An excellent post over at frog’s design mind blog (“Adapt, Jugaad, Hacking, Shanzhai or the Merits of Seeing the World As It Is Not”) makes a number of crucial points, many relevant to SFIP. Among them are the idea that innovation fads come and go (remember Design Thinking?); the insight that “wrong is right,” since true innovators always “see the world as it is not”; and the corollary observation that innovation is a mindset, rather than a process that can be administered or learned, for which serendipity is key. Author Tim Leberecht focuses in on the Indian practice called Jugaad:
“Jugaad is a remote sibling of the Western-style hacking, the manipulation of existing products and services, and with the Chinese Shanzhai phenomenon (innovation through fast imitation) it has in common the utter disrespect for any kind of brand or management ideology. Adaptation, improvisation, rapid experimentation, fast failing, a high tolerance for ambiguity, super-flexibility… together these principles are perhaps marking the beginning of a new era of doing business, a new economy.”
It’s enough to make you think that innovation is a case of emergent behavior in a complex system (which to some extent it is), beyond influence. But I would also argue that there is room for adding structure, context, and what I’ll call method (as opposed to a process) to accelerate and diffuse innovation. As one example, SFIP’s method, based on its overall problem-solving approach, features five main themes:
- Pick the right problem
- Engage the implementors
- Invite multiple perspectives
- Provide the best environment
- Experiment radically and recursively
In practice, these work roughly as follows:
Wrong Problem/Bad Solution: Altogether too often, organizations or stakeholders fail to identify the actual or underlying systemic problem at hand, and instead wind up addressing symptomatic or proximate issues. The SFIP method begins with a deep and robust re-examination of the nature of the problem, featuring a whole systems approach.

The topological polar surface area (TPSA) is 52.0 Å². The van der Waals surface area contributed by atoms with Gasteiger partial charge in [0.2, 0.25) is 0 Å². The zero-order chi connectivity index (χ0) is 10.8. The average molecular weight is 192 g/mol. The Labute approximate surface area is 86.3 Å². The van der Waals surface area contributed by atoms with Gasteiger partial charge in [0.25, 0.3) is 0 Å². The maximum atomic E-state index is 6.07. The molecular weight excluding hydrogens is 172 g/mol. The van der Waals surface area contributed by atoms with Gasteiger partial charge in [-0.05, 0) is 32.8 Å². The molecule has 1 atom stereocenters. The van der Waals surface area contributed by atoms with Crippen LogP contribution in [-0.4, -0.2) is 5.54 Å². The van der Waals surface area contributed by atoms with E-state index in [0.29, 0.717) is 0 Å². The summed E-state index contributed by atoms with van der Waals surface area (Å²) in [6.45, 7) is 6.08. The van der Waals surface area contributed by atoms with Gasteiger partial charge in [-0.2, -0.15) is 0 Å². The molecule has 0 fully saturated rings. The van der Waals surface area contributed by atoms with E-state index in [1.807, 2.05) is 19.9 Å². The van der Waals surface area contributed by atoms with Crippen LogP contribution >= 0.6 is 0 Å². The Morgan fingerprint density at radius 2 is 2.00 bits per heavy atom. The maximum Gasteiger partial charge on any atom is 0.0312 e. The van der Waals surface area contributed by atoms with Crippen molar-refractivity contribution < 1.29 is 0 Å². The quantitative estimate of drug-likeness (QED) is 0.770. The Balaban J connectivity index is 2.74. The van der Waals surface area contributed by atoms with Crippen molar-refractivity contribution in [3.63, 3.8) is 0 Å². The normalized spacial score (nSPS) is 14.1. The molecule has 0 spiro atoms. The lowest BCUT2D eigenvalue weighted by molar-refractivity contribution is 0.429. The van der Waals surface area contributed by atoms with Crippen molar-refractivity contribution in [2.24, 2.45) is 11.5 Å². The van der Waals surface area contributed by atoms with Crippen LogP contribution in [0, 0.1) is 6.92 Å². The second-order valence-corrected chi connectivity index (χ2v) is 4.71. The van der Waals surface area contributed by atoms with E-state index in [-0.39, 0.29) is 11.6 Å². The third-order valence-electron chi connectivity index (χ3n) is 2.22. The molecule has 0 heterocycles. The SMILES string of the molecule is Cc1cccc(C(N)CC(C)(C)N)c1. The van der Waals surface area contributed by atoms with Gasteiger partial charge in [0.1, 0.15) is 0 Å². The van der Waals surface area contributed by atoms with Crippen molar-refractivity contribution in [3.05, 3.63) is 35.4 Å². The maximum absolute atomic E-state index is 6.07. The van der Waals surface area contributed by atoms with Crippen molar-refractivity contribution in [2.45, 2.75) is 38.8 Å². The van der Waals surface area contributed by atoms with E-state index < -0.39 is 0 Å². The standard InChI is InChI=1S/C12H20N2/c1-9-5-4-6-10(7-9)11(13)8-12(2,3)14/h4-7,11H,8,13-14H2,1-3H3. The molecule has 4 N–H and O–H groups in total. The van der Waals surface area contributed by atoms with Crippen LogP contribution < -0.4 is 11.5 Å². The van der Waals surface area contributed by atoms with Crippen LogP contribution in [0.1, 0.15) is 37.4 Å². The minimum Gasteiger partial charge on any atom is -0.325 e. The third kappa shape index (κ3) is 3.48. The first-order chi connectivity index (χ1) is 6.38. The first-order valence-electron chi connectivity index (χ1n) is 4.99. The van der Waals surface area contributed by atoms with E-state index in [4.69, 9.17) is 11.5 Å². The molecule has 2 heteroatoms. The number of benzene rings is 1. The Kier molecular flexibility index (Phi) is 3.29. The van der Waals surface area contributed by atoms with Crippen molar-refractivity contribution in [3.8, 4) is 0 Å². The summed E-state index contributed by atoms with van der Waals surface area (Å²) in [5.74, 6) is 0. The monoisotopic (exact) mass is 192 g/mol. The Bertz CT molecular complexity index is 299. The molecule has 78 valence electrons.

Stakeholders as Participants: The “client,” or the entity experiencing a given problem, becomes an active participant, working with SFIP and the collaborative team. This should include end-users in a user-centered design process. Implementation is part of the deliverable, and implementors are part of the team.
Diversity Trumps Ability: Scott Page, Ph.D. (External Faculty member at the Santa Fe Institute) has formally proven that in the type of problems SFIP will address, there is greater value to having a diverse set of problem solving perspectives and heuristics, than homogenous depth of expertise. This is also known as “two heads are better than one.”
Skunkworks Work: There is abundant evidence to support the idea that when truly new thinking is needed, a new environment, context, and organizational values are required. SFIP offers a conceptual “safe haven” for participants to abandon legacy assumptions and organizational cultures, and to truly “think different” about the problem at hand.
Obvious Connections/Unexpected Combinations: Given the nature of our problems in such areas as energy, climate, education, health, water resources, sustainable development, and biodiversity, it’s obvious that industry, policy, and science must be brought into closer collaboration; the role of art, design, and creative processes may be somewhat less obvious, but in the words of Albert Einstein, “Imagination is more important than knowledge.” SFIP promotes unexpected interactions across all these sectors, thus favoring serendipity.
Fail Early and Often: SFIP uses rapid virtual and physical prototyping, and advanced simulation, visualization, and modeling (a Santa Fe-area specialty). This allows collaborators to experiment broadly, wildly, and frequently, permitting the generation of many more potentially interesting ideas, their full evaluation, and reiterative and recursive feedback loops for improvement.
I wouldn’t be a bit surprised to see many of these concepts “emerging” out of Jugaad, and other spontaneous approaches. Let’s all do our part to make the world safe – and even supportive — for wrong-headed innovators, everywhere. We have nothing to lose but our silos.